Members of the Zimbabwe National Army on Sunday night terrorised residents of Hopley in Harare, allegedly indiscriminately beating up people suspected of being opposition MDC-T supporters.
Several people were left seriously injured, including the 28-year-old wife of the MDC Youth District chairperson for the area and her six-week-old baby.
Three of the victims were assisted at the Counseling Services Unit, which helps victims of political violence.
The woman, who spoke on condition of anonymity, said the soldiers came looking for her husband and on failing to find him, they started to beat her up to force her to reveal his whereabouts.
"Soldiers, numbering more than 20, came home around 10 in the evening demanding to see my husband. When I told them that he was not there, they broke the door and searched everywhere for him. When they could not find him, they threw my six-week-old baby boy from the bed where he was sleeping and started beating me up," she said.
She said they poured cold water over her half naked body while they beat her with clenched fists and kicked her with booted feet. She said the soldiers were saying that her husband was a member of Tajamuka and they wanted him to taste his own medicine because he was also involved in beating up people.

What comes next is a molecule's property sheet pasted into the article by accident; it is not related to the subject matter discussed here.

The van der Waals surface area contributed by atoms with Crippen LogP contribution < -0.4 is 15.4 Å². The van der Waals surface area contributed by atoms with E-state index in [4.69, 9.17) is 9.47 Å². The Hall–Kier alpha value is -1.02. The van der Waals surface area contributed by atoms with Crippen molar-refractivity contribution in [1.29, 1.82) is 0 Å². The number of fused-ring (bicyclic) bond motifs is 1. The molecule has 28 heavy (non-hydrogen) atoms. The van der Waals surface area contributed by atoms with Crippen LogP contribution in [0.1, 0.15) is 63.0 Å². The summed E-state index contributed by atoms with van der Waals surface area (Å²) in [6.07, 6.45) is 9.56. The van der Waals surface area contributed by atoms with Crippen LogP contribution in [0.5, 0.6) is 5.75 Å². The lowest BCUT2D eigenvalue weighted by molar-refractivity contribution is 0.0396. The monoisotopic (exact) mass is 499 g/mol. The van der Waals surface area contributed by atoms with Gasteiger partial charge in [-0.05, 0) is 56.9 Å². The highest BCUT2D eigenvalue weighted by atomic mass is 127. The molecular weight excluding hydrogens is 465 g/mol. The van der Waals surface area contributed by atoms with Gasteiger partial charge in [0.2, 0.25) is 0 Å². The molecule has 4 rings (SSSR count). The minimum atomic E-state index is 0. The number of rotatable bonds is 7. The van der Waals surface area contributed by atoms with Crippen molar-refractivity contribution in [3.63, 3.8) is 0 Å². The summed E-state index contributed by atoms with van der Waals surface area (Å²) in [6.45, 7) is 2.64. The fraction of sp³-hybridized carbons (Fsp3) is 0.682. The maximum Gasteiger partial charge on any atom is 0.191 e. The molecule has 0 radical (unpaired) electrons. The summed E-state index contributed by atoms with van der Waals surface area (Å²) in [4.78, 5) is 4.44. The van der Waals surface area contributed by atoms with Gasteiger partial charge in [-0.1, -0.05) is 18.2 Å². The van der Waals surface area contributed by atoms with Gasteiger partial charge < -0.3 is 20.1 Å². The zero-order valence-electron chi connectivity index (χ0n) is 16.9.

Tajamuka is a campaign which aims to force President Robert Mugabe to step down.
Another MDC-T activist, who also spoke on condition of anonymity, was assaulted by the soldiers.
"They came to Sonke bar where I was playing pool and tried to drag me into their car, but I resisted. The started beating me with the cue-stick and a log, while others beat me with clenched fists and booted feet," he said.
The 36-year-old activist sustained head and back injuries and was having difficulties sitting and walking. "I was severely beaten and staggered home after the beatings. They kept asking me where my chairman was," he said.
A 28-year-old man said he heard some noise outside and when he went out to investigate, he was forced to sit down in the road and was severely assaulted.
"I am not even involved in politics but they just beat me up for no apparent reason. They used logs, clenched fists and booted feet," he said. The man also sustained head and back injuries and was treated at the CSU.
The three said they feared that the soldiers would come back for them again, saying they no longer felt safe in their neighbourhood.
Police spokesperson Senior Assistant Commissioner Charity Charamba refused to comment, saying she was busy with something else.
Cases of political violence have been on the increase lately and last week members of the Zimbabwe People First party, including war veteran and retired Brigadier General Agrippa Mutambara, were assaulted by Zanu-PF supporters in Guruve.